PULLMAN — A team of developers unveiled plans to build a 400,000-square-foot industrial facility in the Pullman neighborhood, bolstering the neighborhood’s growing industrial park.
The project, which will be located in the Pullman Crossings development near newer manufacturing and distribution centers operated by companies such as Method soap, Whole Foods and Gotham Greens, will be a speculative investment for the neighborhood, being announced and constructed without an anchor tenant in place.
The project comes via a partnership between the Minneapolis-based Ryan Companies and Chicago Neighborhood Initiatives, a Pullman developer that has played a leading role in much of the neighborhood’s newer industrial investment and construction.
The facility will include 120 loading bays up to 56-feet tall, the developers say. The project will be the largest speculative investment for Chicago’s South Side in decades, Chicago Neighborhood Initiatives President David Doig told Block Club Chicago.
Tim Hennelly, the Great Lakes regional lead for developer Ryan Companies, which will maintain ownership of the facility once constructed, said Pullman’s proximity to the interstate system and rail makes it a opportune location for food distribution, e-commerce, or logistics companies.
“We believe if you build it, they will come,” Hennelly said of the project. “We think there is a lot of demand for space, and being able to tell a tenant that you can get them in within two months is better than telling them 18 months.”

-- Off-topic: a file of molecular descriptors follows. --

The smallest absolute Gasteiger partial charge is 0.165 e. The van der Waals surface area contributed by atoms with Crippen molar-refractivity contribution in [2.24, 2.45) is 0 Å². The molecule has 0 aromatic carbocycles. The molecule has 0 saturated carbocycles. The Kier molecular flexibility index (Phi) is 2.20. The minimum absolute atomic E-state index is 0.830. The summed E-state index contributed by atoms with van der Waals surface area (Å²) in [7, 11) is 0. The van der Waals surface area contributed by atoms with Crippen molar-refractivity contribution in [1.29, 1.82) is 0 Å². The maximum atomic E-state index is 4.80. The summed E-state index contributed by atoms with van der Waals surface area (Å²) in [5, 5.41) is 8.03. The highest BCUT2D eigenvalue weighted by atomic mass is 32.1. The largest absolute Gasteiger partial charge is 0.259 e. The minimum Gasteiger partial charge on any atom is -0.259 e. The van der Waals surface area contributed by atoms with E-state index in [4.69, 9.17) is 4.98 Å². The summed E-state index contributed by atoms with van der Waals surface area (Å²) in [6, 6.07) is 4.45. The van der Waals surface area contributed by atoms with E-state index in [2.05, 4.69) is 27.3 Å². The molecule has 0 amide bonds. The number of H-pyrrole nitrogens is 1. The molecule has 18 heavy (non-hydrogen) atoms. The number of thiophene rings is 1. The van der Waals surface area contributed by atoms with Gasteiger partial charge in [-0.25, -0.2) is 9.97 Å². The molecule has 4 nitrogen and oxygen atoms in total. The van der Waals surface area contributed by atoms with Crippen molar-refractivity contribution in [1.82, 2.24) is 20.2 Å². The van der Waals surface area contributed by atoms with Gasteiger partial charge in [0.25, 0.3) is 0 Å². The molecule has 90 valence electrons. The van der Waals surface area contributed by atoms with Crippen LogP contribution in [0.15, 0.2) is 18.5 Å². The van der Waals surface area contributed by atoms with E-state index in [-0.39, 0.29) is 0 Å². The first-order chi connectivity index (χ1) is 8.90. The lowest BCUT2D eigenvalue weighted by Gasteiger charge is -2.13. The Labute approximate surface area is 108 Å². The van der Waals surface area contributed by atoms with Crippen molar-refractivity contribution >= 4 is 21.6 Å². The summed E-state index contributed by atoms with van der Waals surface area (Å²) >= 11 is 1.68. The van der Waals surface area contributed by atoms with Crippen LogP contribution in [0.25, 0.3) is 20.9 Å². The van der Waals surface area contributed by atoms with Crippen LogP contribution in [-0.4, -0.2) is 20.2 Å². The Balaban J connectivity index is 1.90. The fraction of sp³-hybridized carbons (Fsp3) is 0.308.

Ald. Anthony Beale (9th) said the project is another example of investor confidence in Pullman. While the facility is being constructed with no anchor tenant in place, Beale said the future user must be a good fit for Pullman.
“We want decent wages and that’s the first thing we’re going to look at,” Beale said. “We need to be working together toward maximizing jobs for Chicago but make sure that it’s a good fit for the area.”
Before any user is finalized for the site, Beale said he plans to host a community meeting in Pullman. Additionally, Beale questioned the speculative nature of the investment, suggesting that a tenants may be “coming in short order.”
Ryan Companies, which previously developed the Whole Foods distribution center for Pullman Crossings, also has a direct relationship with Amazon, which acquired Whole Foods in 2017. According to official Ryan Companies marketing materials, the company developed a massive 2.33 million square-foot fulfillment center for Amazon outside of the Twin Cities in Minnesota.
The distribution center for Pullman would be a fraction of the size of Amazon’s primary fulfillment hubs, but it’s anticipated to be the largest new logistics project in the area, dwarfing the 100,000-square-foot Method plant and 100,000-square-foot Whole Foods center.
Hennelly said Ryan Companies is not in talks with Amazon for the site. He suggested the facility would be a good fit for a major food business, pointing to the previous investments from Whole Foods and Gotham Greens. Pullman’s position as a major food distribution hub will likely continue to grow in Chicago and the greater Midwest region, he said.
Whoever the eventual user, it is likely the new South Side facility would serve the greater Downtown area.
“Our national tenants are e-commerce companies, and they’re trying to figure out what the last mile looks like,” Hennelly said. “They’ve been doing big warehouses, but there’s a need for smaller facilities — for instance, we can get to Loop from Pullman in just 20 minutes.”
Construction of the new facility is expected to start in May and take eight to ten months to complete.